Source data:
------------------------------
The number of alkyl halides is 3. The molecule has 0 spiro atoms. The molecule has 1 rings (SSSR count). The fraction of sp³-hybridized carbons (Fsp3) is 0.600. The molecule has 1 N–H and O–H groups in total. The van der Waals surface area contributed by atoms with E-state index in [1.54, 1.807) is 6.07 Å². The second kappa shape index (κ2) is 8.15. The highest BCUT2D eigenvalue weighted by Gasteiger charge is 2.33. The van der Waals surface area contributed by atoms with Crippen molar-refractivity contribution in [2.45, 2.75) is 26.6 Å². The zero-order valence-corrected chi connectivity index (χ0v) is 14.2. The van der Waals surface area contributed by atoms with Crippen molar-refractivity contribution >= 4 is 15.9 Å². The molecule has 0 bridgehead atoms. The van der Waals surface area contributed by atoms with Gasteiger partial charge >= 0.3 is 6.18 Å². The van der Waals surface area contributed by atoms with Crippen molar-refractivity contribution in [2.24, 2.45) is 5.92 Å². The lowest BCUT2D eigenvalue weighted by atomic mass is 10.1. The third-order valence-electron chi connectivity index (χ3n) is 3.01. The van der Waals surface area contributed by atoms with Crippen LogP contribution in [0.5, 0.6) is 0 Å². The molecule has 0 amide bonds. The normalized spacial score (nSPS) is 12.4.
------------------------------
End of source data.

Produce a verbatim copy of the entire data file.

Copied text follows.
The number of alkyl halides is 3. The molecule has 0 spiro atoms. The molecule has 1 rings (SSSR count). The fraction of sp³-hybridized carbons (Fsp3) is 0.600. The molecule has 1 N–H and O–H groups in total. The van der Waals surface area contributed by atoms with E-state index in [1.54, 1.807) is 6.07 Å². The second kappa shape index (κ2) is 8.15. The highest BCUT2D eigenvalue weighted by Gasteiger charge is 2.33. The van der Waals surface area contributed by atoms with Crippen molar-refractivity contribution in [2.45, 2.75) is 26.6 Å². The zero-order valence-corrected chi connectivity index (χ0v) is 14.2. The van der Waals surface area contributed by atoms with Crippen molar-refractivity contribution >= 4 is 15.9 Å². The molecule has 0 bridgehead atoms. The van der Waals surface area contributed by atoms with Gasteiger partial charge >= 0.3 is 6.18 Å². The van der Waals surface area contributed by atoms with Crippen molar-refractivity contribution in [2.24, 2.45) is 5.92 Å². The lowest BCUT2D eigenvalue weighted by atomic mass is 10.1. The third-order valence-electron chi connectivity index (χ3n) is 3.01. The van der Waals surface area contributed by atoms with Crippen LogP contribution in [0.5, 0.6) is 0 Å². The molecule has 0 amide bonds. The normalized spacial score (nSPS) is 12.4.